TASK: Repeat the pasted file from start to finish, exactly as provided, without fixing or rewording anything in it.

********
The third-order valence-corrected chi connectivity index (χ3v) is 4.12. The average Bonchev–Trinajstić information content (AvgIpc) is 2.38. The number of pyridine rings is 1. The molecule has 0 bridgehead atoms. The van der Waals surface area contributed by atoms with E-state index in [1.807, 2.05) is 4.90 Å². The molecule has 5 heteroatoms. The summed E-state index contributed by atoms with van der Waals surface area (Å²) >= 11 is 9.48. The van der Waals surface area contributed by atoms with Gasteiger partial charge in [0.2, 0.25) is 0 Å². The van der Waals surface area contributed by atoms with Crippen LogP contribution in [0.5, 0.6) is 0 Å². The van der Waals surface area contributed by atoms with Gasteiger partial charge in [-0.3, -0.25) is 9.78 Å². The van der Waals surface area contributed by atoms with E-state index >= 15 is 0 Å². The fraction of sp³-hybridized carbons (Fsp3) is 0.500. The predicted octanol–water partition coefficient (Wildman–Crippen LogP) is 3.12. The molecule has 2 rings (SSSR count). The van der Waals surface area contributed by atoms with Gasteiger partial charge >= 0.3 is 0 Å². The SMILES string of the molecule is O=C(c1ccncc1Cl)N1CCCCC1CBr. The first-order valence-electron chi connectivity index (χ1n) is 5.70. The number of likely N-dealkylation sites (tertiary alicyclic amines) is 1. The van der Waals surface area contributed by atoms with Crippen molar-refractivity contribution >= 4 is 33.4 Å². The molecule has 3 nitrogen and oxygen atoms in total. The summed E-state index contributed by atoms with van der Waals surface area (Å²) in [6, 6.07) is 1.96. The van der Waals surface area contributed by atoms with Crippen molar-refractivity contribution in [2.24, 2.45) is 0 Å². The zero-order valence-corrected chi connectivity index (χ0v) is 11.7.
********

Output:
The third-order valence-corrected chi connectivity index (χ3v) is 4.12. The average Bonchev–Trinajstić information content (AvgIpc) is 2.38. The number of pyridine rings is 1. The molecule has 0 bridgehead atoms. The van der Waals surface area contributed by atoms with E-state index in [1.807, 2.05) is 4.90 Å². The molecule has 5 heteroatoms. The summed E-state index contributed by atoms with van der Waals surface area (Å²) >= 11 is 9.48. The van der Waals surface area contributed by atoms with Gasteiger partial charge in [0.2, 0.25) is 0 Å². The van der Waals surface area contributed by atoms with Crippen LogP contribution in [0.5, 0.6) is 0 Å². The van der Waals surface area contributed by atoms with Gasteiger partial charge in [-0.3, -0.25) is 9.78 Å². The van der Waals surface area contributed by atoms with E-state index >= 15 is 0 Å². The fraction of sp³-hybridized carbons (Fsp3) is 0.500. The predicted octanol–water partition coefficient (Wildman–Crippen LogP) is 3.12. The molecule has 2 rings (SSSR count). The van der Waals surface area contributed by atoms with Gasteiger partial charge >= 0.3 is 0 Å². The SMILES string of the molecule is O=C(c1ccncc1Cl)N1CCCCC1CBr. The first-order valence-electron chi connectivity index (χ1n) is 5.70. The number of likely N-dealkylation sites (tertiary alicyclic amines) is 1. The van der Waals surface area contributed by atoms with Crippen molar-refractivity contribution >= 4 is 33.4 Å². The molecule has 3 nitrogen and oxygen atoms in total. The summed E-state index contributed by atoms with van der Waals surface area (Å²) in [6, 6.07) is 1.96. The van der Waals surface area contributed by atoms with Crippen molar-refractivity contribution in [2.24, 2.45) is 0 Å². The zero-order valence-corrected chi connectivity index (χ0v) is 11.7.